or from a destitute district, with thirty-six children. England, is another reason : the indifference The first is under the care of a Catholic and want of enterprise of the people explains teacher, otherwise suitable, who has a dollar the rest. These evils, however, will all give a month and the children's pence; and the way before the general improvement of the second under the care of one of our friends, island.

who has a dollar a week. We have two groups of stations in Trinidad. The labours of Mr. Law in these stations

are very abundant. Every Sunday he whom Mr. Cowen has engaged as a preacher preaches at Dry River at six, at Cocorile at and teacher. He gives him about £12 a half-past eight, in the mission chapel at eleven, year. Under his care the people have built a at Dry River at three, and again in the mis. j very neat cedar chapel, at a cost of more than sion chapel at seven in the evening. The £100, and are about placing it in trust for the first four evenings of the week are similarly Society. The whole settlement is in the occupied, and the day in school visiting and midst of the bush, and contains some hundreds other labours. His salary is £200 a year, of people, most of whom are favourably disand £50 for the keep of his horse. The posed to our views. Mr. Hamilton teaches balance of his share of the grant of £600 a his school in the chapel, and has (during the year is devoted to the obtaining of mission wet season) about fifteen children. He also premises, repairs, &c. The number of mem- preaches on Sunday and in the week at a bers under bis care is now fifteen, several neighbouring station. Mr. Cowen visits all having gone to America.

these stations, and a fourth near "the MisAt Indian Walk, The Mission, and Mont-sion,” as often as the weather will allow. serrat, Mr. Cowen has been labouring with We had fixed a meeting for the following much self-denial for the last twelve months. morning, but the rain was too heavy to allow These stations are about wenty miles south the people to leave their houses. Three inof Port of Spain, and are four in all, each quirers visited Mr. Cowen, with two of whom several miles distant from the other. To under- we were well satisfied. In the afternoon we stand the nature of a missionary's labour in this returned to San Fernando. Before leaving, district it ought to be premised that in Trini- Mr. Hamilton strongly urged that he should dad the roads are generally without stones, be allowed a mule and a small increase to liis and made (if such a term may be employed) salary. He ergoged to support the mule for of the land. They are a thick, tenacious the Society, if we would purchase one; and loam, very hard in the dry season, but during I promised to represent his application for it the rainy season, or from June to Novem- in a favourable light. He really needs and ber, nearly impassable. Your horse sinks to deserves it. Twelve pounds cannot be better the girths, while orerhead the rain descends employed. The question of an increase of in torrents. Three days' riding we had among his salary (I told bim) must depend on our these stations, and each day we were “mud- obtaining a larger grant from "The Friends;" del completely through," and had to change and that again would probably depend, in part our clothes at the end of each journey. No at least, on his success. He is a hearty, conone who has never seen a tropical rain and sistent man, and has been of considerable tropical soils, and tropical vegetation, can service to our cause. conceive of tropical roads in the rainy season. The history of each of these stations abounds All is dark above, dripping around, and bog with providential interpositions, the remembelow.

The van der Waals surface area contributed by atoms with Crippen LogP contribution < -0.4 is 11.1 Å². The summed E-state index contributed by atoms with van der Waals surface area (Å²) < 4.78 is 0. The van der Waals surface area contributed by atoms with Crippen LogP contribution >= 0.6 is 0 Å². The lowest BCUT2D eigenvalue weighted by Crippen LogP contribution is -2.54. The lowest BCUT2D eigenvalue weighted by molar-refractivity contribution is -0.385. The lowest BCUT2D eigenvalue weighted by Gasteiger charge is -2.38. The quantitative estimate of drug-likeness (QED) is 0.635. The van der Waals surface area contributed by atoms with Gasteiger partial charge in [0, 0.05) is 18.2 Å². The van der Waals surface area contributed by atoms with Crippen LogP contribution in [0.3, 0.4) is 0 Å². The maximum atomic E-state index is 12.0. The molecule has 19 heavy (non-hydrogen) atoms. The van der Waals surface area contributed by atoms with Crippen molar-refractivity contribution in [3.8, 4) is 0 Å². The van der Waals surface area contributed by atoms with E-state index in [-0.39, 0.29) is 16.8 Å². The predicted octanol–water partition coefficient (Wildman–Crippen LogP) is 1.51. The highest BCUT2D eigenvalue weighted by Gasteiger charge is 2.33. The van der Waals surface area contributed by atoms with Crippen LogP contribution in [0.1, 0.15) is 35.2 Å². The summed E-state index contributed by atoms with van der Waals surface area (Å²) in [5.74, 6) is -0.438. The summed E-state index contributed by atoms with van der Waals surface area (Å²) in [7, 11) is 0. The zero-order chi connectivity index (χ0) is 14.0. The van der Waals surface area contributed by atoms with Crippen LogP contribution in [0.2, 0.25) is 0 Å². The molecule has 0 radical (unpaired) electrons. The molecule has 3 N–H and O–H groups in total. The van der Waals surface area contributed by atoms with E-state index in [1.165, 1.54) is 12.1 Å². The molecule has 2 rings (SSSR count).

brance of which is highly consolatory to our In this district we have two chapels and brethren. two preaching stations. At Montserrat During my visit I waited twice on the (about twelve miles from San Fernando) Mr. governor : first, as a mark of respect, usual Cowen has obtained a gift of land from the in new comers; and then with Mr. Cowen, to people, has cleared it, and, with their help, press upon his lordship our title to the land erected a chapel of cedar, with a missionary's on which the country chapels are built. His residence, that is, a small room and shed for lordship gave us every reason to hope that the cooking, attached to it. It is worth about result would be satisfactory. We also waited £100, and he needs about £20 or £30 to pay on Mr. Chief Justice Scotland and other for nails and such other thiogs as the people friends, including the Secession and Wesleyan cannot supply. Here we stopped all night, missionaries. I preached for the former, and one occupying the hammock and the other regretted that, owing to the services on behalf two the floor, thankful, with Wesley, that the of our mission for which we had arranged, I skin of one side remained! The next morn was not able to meet the members of their ing we met the people, explained how far we churches on the second sabbath. expected their belp in meeting the expenses of their worship, in supporting their pastor, and To make our missionary arrangements in in aiding the Society. They were very kind Trinidad complete several things are wanting. and hospitable. For some time Mr. Cowen 1. We need two or three good teachers, resided in one of their huts, a dwelling most qualified to preach, such as Jamaica ought to like an Irish cabin.

supply. Cocorite needs one, and Montserrat In the afternoon we rode (through the rain) another. These, superintended by a European twelve miles to Indian Walk, where there is missionary, would prove very useful. a considerable settlement of Americans, many 2. The teachers now employed are all of whom were slaves in the southern states, underpaid. The grant of £50 from the and carried off by the British in the American Society of Friends, if made £100, would corwar. Here we were received and entertained rect this evil; and if made £150 would go by Mr. Hamilton, an intelligent black man far to support the Jamaica teachers too. A

« AnteriorContinuar »